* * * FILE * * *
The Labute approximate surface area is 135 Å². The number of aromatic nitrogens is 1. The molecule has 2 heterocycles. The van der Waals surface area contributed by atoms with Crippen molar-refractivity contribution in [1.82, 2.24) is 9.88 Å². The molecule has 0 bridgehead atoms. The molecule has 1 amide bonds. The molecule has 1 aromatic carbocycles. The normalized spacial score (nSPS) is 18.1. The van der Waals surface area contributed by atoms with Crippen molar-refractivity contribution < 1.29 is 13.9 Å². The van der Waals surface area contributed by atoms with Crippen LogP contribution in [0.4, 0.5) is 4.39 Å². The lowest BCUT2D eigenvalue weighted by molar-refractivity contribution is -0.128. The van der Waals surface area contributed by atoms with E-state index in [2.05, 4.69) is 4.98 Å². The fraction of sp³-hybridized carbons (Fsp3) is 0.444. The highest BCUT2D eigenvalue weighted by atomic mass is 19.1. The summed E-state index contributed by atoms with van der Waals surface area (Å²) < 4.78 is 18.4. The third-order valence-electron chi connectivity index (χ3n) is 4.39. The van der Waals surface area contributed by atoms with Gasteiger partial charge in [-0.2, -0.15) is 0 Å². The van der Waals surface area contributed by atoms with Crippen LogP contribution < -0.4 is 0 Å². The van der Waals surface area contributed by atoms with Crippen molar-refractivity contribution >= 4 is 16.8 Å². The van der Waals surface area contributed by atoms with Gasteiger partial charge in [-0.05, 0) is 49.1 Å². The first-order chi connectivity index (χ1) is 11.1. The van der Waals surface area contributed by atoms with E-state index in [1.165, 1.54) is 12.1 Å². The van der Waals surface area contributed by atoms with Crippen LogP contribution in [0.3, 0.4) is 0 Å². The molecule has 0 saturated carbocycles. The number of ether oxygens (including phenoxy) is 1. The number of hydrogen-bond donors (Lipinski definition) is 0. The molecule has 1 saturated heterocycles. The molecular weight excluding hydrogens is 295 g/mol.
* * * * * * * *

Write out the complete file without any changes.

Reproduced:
The Labute approximate surface area is 135 Å². The number of aromatic nitrogens is 1. The molecule has 2 heterocycles. The van der Waals surface area contributed by atoms with Crippen molar-refractivity contribution in [1.82, 2.24) is 9.88 Å². The molecule has 0 bridgehead atoms. The molecule has 1 amide bonds. The molecule has 1 aromatic carbocycles. The normalized spacial score (nSPS) is 18.1. The van der Waals surface area contributed by atoms with Crippen molar-refractivity contribution < 1.29 is 13.9 Å². The van der Waals surface area contributed by atoms with Crippen LogP contribution in [0.4, 0.5) is 4.39 Å². The lowest BCUT2D eigenvalue weighted by molar-refractivity contribution is -0.128. The van der Waals surface area contributed by atoms with E-state index in [2.05, 4.69) is 4.98 Å². The fraction of sp³-hybridized carbons (Fsp3) is 0.444. The highest BCUT2D eigenvalue weighted by atomic mass is 19.1. The summed E-state index contributed by atoms with van der Waals surface area (Å²) < 4.78 is 18.4. The third-order valence-electron chi connectivity index (χ3n) is 4.39. The van der Waals surface area contributed by atoms with Gasteiger partial charge in [-0.2, -0.15) is 0 Å². The van der Waals surface area contributed by atoms with Crippen LogP contribution < -0.4 is 0 Å². The van der Waals surface area contributed by atoms with Crippen molar-refractivity contribution >= 4 is 16.8 Å². The van der Waals surface area contributed by atoms with Gasteiger partial charge in [-0.05, 0) is 49.1 Å². The first-order chi connectivity index (χ1) is 11.1. The van der Waals surface area contributed by atoms with E-state index in [1.165, 1.54) is 12.1 Å². The van der Waals surface area contributed by atoms with Crippen LogP contribution in [0.3, 0.4) is 0 Å². The molecule has 0 saturated carbocycles. The number of ether oxygens (including phenoxy) is 1. The number of hydrogen-bond donors (Lipinski definition) is 0. The molecule has 1 saturated heterocycles. The molecular weight excluding hydrogens is 295 g/mol.